Speech Technology Magazine

 

The Designer as Customer

When an IVR pro gets flummoxed by IVRs, design lessons ensue
By Jenni McKienzie - Posted Nov 9, 2015
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Preparing for a recent vacation, I had to call three different companies, and I interacted with their IVRs. Reflecting on those calls, I realized they're indicative of how people use IVRs today, and they illustrate common pain points.

The first call was to the credit card company. To redeem points for travel, you book the travel, then pay yourself back using points. I had got to the end of the process when the Web site threw me an error message, saying it couldn't be done, please call this number.

That number, to my surprise, was the standard credit card number. I had to listen to my current balance, minimum payment due, etc., before getting to a menu. And of course, no options faintly resembled what I needed. So I zeroed out, but the agent didn't really understand what I wanted. Finally he got it (I thought) and transferred me, but he sent me to the travel IVR—which I wrote! It wasn't a travel issue; it was a credit card issue. Hang up, call back, listen to stupid balance info, zero out, and hope for a more competent agent. Not fun.

The second call was to a radio provider. For our second vehicle, we don't always subscribe, but a long road trip is good reason to reactivate. Again, I went to the Web site, but I couldn't find the rate I'd got in the mail, so I called. "New Service" was a close enough match on the IVR, and it sent me where I needed to go. Pretty easy.

A week later, my husband told me the service wasn't working in that car. This time I didn't even mess with the Web; I figured I needed a person. Imagine my surprise (and delight) when "Refresh Signal" was in the IVR. Yay for self-service!

The third call was to my wireless provider; I wanted to add data to my iPad for the trip. Again, the Web site failed me, so I called. To the natural language system, I said "add a tablet to my plan." It heard "make a payment."

I tried every trick I knew to back out and go elsewhere rather than answer payment questions. I finally zeroed out and had to hear how making a payment with a rep would cost $5. Good thing I didn't want to make one.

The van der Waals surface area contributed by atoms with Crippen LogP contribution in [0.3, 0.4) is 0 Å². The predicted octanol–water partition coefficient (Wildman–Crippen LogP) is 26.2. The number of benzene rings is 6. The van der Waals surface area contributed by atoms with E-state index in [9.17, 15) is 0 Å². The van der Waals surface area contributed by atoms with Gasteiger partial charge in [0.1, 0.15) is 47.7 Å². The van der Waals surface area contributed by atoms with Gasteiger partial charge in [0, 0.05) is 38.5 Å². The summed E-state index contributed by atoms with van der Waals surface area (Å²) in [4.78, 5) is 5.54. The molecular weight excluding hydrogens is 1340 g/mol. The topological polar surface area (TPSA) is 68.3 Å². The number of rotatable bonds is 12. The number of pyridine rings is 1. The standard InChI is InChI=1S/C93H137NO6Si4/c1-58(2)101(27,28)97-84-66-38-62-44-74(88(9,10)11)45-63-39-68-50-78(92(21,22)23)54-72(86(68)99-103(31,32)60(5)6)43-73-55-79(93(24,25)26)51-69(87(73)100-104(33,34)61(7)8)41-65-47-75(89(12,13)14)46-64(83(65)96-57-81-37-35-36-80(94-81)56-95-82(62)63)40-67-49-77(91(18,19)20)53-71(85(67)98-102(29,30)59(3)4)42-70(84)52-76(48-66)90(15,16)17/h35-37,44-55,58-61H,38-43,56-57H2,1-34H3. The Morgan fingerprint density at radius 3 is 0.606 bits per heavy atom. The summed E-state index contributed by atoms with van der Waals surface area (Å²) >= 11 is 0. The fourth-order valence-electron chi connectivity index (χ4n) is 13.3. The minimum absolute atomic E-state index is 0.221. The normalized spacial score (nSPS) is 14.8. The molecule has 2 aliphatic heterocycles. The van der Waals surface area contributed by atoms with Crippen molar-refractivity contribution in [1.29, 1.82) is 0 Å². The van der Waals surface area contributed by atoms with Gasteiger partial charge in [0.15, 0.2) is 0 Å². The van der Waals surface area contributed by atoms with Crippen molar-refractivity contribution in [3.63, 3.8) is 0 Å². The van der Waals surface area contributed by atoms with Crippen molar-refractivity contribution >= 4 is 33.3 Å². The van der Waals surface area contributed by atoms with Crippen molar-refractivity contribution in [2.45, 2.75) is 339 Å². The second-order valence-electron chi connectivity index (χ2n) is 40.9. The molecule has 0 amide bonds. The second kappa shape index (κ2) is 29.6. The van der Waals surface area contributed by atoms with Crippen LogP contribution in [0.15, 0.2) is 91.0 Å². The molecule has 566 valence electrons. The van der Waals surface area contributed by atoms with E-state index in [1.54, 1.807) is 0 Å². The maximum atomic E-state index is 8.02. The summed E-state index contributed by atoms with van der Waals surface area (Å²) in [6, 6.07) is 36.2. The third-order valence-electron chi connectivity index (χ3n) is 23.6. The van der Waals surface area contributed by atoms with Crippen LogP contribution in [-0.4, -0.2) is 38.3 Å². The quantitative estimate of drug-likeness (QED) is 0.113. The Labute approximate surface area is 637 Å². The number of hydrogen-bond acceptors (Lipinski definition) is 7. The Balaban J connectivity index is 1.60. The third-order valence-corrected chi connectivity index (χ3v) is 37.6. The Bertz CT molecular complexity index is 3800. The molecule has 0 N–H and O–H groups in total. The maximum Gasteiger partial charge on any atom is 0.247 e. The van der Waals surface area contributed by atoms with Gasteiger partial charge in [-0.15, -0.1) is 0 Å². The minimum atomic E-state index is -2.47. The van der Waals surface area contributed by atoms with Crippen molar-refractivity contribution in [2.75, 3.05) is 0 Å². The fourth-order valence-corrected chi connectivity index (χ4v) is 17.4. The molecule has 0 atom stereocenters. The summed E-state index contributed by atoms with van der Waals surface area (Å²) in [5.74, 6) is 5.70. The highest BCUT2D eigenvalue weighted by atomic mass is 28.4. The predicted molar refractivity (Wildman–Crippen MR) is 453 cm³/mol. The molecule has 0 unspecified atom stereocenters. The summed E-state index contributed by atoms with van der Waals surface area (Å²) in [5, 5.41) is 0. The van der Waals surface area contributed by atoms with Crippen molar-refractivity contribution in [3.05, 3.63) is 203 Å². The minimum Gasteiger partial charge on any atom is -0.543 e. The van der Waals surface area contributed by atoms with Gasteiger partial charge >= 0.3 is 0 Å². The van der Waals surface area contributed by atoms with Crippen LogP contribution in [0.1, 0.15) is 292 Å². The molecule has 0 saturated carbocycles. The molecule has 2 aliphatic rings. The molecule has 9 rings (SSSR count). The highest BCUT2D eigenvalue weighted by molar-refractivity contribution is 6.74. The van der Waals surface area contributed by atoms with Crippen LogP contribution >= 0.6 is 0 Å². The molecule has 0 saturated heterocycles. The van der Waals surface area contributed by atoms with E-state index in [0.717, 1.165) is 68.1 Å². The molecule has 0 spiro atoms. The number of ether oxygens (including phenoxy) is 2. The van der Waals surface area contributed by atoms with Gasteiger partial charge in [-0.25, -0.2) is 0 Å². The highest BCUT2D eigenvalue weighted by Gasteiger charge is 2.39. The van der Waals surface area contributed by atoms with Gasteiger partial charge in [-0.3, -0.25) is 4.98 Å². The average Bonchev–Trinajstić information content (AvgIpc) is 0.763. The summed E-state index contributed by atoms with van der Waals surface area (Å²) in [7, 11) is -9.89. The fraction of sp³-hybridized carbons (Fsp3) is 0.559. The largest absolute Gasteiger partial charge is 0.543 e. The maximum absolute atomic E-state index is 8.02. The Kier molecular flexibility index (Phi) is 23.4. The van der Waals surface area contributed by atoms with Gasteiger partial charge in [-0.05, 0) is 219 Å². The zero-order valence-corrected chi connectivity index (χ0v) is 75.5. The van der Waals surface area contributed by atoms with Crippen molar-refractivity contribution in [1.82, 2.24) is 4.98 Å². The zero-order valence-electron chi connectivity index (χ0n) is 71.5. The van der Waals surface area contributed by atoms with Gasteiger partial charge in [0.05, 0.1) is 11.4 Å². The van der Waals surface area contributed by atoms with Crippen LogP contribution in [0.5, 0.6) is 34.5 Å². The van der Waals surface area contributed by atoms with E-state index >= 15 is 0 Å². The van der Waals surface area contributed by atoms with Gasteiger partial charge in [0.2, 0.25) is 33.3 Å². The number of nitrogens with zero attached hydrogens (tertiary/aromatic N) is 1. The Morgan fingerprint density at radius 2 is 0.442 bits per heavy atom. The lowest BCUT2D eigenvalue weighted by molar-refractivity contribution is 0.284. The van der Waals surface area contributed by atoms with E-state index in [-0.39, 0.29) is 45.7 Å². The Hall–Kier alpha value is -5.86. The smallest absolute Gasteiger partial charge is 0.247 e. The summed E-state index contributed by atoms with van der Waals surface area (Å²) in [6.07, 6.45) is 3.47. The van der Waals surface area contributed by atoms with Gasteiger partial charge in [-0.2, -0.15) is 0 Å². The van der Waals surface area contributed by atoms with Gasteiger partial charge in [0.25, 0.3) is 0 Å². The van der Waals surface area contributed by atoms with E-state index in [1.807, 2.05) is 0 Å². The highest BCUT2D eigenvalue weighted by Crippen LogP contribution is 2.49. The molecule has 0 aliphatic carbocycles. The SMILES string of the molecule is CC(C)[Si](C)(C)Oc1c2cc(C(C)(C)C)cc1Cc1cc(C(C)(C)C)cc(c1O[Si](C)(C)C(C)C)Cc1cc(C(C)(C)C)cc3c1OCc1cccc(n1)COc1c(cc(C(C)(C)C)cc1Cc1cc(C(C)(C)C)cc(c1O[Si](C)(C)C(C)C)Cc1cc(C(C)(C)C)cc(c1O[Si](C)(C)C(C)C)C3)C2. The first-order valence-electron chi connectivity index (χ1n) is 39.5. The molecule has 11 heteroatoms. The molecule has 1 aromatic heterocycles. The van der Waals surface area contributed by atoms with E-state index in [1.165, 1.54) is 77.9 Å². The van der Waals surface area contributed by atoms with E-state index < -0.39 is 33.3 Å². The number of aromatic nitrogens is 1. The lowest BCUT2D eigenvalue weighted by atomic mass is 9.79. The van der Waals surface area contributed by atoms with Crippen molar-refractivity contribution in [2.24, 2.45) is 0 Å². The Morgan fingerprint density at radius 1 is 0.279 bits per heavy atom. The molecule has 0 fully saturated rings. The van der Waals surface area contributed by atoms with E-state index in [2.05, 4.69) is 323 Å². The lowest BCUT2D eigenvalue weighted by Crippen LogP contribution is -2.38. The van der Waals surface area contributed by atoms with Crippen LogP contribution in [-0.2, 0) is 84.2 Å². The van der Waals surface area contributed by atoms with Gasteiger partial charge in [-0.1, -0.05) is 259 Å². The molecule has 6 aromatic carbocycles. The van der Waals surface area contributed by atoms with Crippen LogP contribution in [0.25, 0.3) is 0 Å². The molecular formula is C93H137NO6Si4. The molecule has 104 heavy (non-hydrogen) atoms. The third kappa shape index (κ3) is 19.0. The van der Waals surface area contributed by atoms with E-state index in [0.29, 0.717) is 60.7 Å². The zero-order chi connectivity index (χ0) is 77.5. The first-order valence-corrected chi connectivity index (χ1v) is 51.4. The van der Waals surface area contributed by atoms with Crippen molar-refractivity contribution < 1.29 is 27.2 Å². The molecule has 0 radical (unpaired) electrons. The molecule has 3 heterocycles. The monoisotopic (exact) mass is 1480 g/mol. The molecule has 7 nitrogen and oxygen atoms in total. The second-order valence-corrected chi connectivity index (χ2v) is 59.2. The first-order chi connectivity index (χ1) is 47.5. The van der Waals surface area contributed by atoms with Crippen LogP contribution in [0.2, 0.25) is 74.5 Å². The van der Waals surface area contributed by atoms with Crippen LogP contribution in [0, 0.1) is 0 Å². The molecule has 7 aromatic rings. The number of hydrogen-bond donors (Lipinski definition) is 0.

In the end I accomplished my goals, but I took a beating. I needed the vacation to recover from preparing for my vacation.

As we drove through West Texas, I started thinking (what else is there to do, right?) about all of these experiences and wondering what lessons could be pulled from them. I came up with several.

Lesson 1a: The IVR is often an escalation point, so be smart about it. These days, if people pick up the phone, it's likely because they need specialized help, not the generic self-service IVRs of yesterday. Acknowledge that and make it easy for callers to get to the right spot quickly.

Lesson 1b: When your Web site gives a number to call, make it a dedicated number, not the main one. The telephony costs for a special number are low, and remember about getting callers to the right spot quickly? A dedicated line does that, and the agent will know why the caller is calling.

Lesson 2: Customers are good at determining what can be handled with self-service and what can't, but they do underestimate it. It's still possible to delight them with what self-service can do. As much as they say they want to talk to a person, having a problem fixed without needing a person is always better.

Lesson 3: Natural language isn't a cure-all. Given the breadth of what wireless providers do, it may well be the right solution for them, but it's not perfect. It's getting better all the time, but it will never be 100 percent. Plan for errors.

Lesson 4: People need a way to back out. I'm certainly not advocating for confirming everything, but in one call I was asked a follow-up, which is an ideal place for an escape hatch. Provide one where you can.

Lesson 5: Routing is critical. The IVR needs built-in options to get people to the right place on the first try. And agents need better training. They should at least know the different areas within their own company. 

Jenni McKienzie has worked as a consultant with SpeechUsability, a VUI design consulting firm, since 2013. Previously she held positions at Travelocity and Intervoice. She is also a founding board member of the Association for Voice Interaction Design.

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